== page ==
Anita Guyton could always spot her son's artwork.

Hanging on the walls of Union Memorial Elementary School during open houses, Patrick Guyton's renderings of simple objects such as trees usually featured few extras that went above and beyond the given assignment.

"I'm not saying that they were spectacular, or better than the others," Anita explained. "But his tree wasn't just a tree, it was the one with the birds in it growing near the water. He was always very creative."

So it was no surprise to Anita when her son, now known in the global art world for his "gilded modernism" works embellished with precious metals, was chosen as this year's official artist for the National Cherry Blossom Festival in Washington, D.C.

"He's doing very well for a little Union Township boy," she laughed.

For his part, Guyton is quick to credit his parents – Anita worked in interior design and miniatures while her husband Mike garnered awards for his commercial artwork – for instilling in him a love of the arts.

After graduating from Union, Guyton attended the Art Institute of Pittsburgh, studying in the school's fine arts program. But it was his passion for music that lead the bass guitarist to Southern California in the late 1980s.

"Art was supposed to be my backup plan," Guyton said in a phone interview. "I came out here to do musical things. Art, that was my waiting tables. Paint a sign, pay a bill."

While Guyton did establish himself as a musician traveling the globe as part of several bands including a 30-year stint with Leatherwolf, his side hustle began to take over as he took on more work in fine and commercial art doing commissions, illustrations, murals and signage.

In 1997, he joined Linda Jones Enterprises/Warner Bros. as a background artist and cell painter working under the legendary artists Chuck Jones, Maurice Nobel and Robert McKimson. 

In 2008, he was discovered and signed by art publisher David Smith. Since then, he has opened signature Patrick Guyton Galleries in Laguna Beach, California, and Aspen, Colorado, has had shows across the United States and is featured by Park West Gallery in the company's global cruise- and land-based art auctions.

In was through one of those auctions, in early 2019, that a representative of the National Cherry Blossom Festival discovered Guyton's art and invited him to submit works. 

"Personally, I'd been looking forward to the event for months when COVID kicked in, and here we are still with COVID a year later," Guyton said of this year's event, which runs through April 11 featuring live and virtual events. "I felt bad for the official artist in 2020 when everything was cancelled. Still, it's not often you get to be official artist of anything."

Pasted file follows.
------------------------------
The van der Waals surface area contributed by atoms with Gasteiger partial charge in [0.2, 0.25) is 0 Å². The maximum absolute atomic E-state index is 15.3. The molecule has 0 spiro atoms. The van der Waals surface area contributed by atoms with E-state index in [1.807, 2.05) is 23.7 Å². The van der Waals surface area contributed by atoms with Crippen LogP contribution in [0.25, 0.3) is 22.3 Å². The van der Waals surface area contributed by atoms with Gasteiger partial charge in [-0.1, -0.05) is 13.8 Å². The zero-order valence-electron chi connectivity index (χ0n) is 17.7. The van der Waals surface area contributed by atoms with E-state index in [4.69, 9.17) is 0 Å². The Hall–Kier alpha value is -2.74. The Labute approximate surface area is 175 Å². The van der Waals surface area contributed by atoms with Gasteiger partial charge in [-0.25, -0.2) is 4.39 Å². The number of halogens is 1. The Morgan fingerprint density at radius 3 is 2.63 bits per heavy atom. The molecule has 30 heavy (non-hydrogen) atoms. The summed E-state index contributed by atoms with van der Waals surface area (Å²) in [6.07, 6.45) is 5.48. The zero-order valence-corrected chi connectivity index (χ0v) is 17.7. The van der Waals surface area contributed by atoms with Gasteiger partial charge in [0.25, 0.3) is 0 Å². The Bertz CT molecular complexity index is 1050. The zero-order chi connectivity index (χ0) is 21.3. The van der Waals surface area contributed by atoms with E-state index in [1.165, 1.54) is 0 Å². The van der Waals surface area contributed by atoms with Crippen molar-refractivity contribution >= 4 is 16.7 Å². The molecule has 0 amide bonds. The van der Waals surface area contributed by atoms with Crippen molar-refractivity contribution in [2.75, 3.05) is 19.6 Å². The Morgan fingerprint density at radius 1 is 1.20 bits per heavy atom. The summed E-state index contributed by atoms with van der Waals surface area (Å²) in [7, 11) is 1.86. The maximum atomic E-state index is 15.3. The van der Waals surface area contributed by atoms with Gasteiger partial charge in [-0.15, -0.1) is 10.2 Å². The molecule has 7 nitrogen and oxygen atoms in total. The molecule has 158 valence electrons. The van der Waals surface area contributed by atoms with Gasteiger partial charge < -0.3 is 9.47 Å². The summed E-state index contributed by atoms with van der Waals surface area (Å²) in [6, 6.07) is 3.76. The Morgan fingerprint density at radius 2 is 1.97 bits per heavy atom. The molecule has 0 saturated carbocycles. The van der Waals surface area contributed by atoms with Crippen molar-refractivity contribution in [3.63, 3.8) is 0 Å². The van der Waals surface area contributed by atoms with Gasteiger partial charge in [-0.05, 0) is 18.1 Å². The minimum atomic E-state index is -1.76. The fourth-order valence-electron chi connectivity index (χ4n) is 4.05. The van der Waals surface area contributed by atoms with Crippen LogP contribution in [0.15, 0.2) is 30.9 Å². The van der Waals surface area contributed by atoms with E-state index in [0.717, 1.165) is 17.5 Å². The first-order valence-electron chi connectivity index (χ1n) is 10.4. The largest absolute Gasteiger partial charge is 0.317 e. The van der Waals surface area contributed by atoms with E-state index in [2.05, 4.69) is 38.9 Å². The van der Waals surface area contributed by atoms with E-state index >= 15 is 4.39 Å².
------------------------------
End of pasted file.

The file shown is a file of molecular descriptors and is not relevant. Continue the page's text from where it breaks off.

While Guyton's depiction of the D.C. Tidal Basin in springtime with a metallic vortex of cherry blossoms is featured on the festival's official poster and other merchandise, he also created one of 20 large cherry blossom sculptures being displayed throughout Washington.

"We planned to go there, but now we're going online, sitting in the living room Zooming," Guyton said referring to plans he and his wife Gretchen and daughter Piper had made to travel to D.C. "COVID was quite a letdown, but being chosen was quite an honor."

Guyton explained that the pandemic has affected all elements of the art world, from shutting down the cruise lines where his pieces were sold to leaving collectors with less discretionary income. 

"It's been a tough year. Fine art is the last thing anyone needs to invest in when something goes south in the world, the same thing happened in 2008 (with the economic recession)," Guyton said.

"Art is such a fragile thing to do," he continued, explaining there were times when he and his family were living "day-by-day, minute-by-minute." "I've painted my fair share of children's bedrooms. I'd paint a fence if I could."

In fact, it was during a job interview for an artist's assistant position making coffee, stirring paint and sweeping floors, that Guyton was discovered by David Smith. Guyton had promised his wife he'd apply at the Home Depot next door if the interview didn't work out.

"I was ready to put on the orange apron," Guyton recalled. "I'd only dreamt about being a fine arts artist, showing in galleries."

Although he had to work through some disbelief, Guyton signed a contract on a Monday and had his first show that Saturday, selling 10 of the 12 pieces he'd just created during that week. Then he produced 16 pieces for the next weekend, selling 13.

"I went from toes in the water, to jumping into the deep end," Guyton said.

Those pieces, as well as his work for the National Cherry Blossom Festival, feature Guyton's signature "gilded modernism" style, which incorporates leafing techniques using precious metals.

"Leafing has been used in art for so long in a lot of cultures and even sign painting," Guyton explained. "But America's take on how to add gilding into the narrative seems to be limited to firetrucks, bank windows and gold leafing on motorcycles, not in fine art. I thought what if I bring it into the gallery?

"When I was thinking about what I wanted to paint, what style, I looked at what I didn't see on gallery walls. Doing oil on canvas landscapes is tough because everyone does that, you have to be super crazy great to stand out," Guyton said. "So I picked something that's a complete nightmare to work with."

It also gets pricey, as Guyton uses only 100 percent pure platinum and gold leafing.

"But it's unique enough to keep me super-active," he laughed, noting that he'd like to get back into music when live events return but adding that for now his art "keeps me going every day, all day."

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Renee Gendreau is a lifestyles reporter at the New Castle News. Email her at

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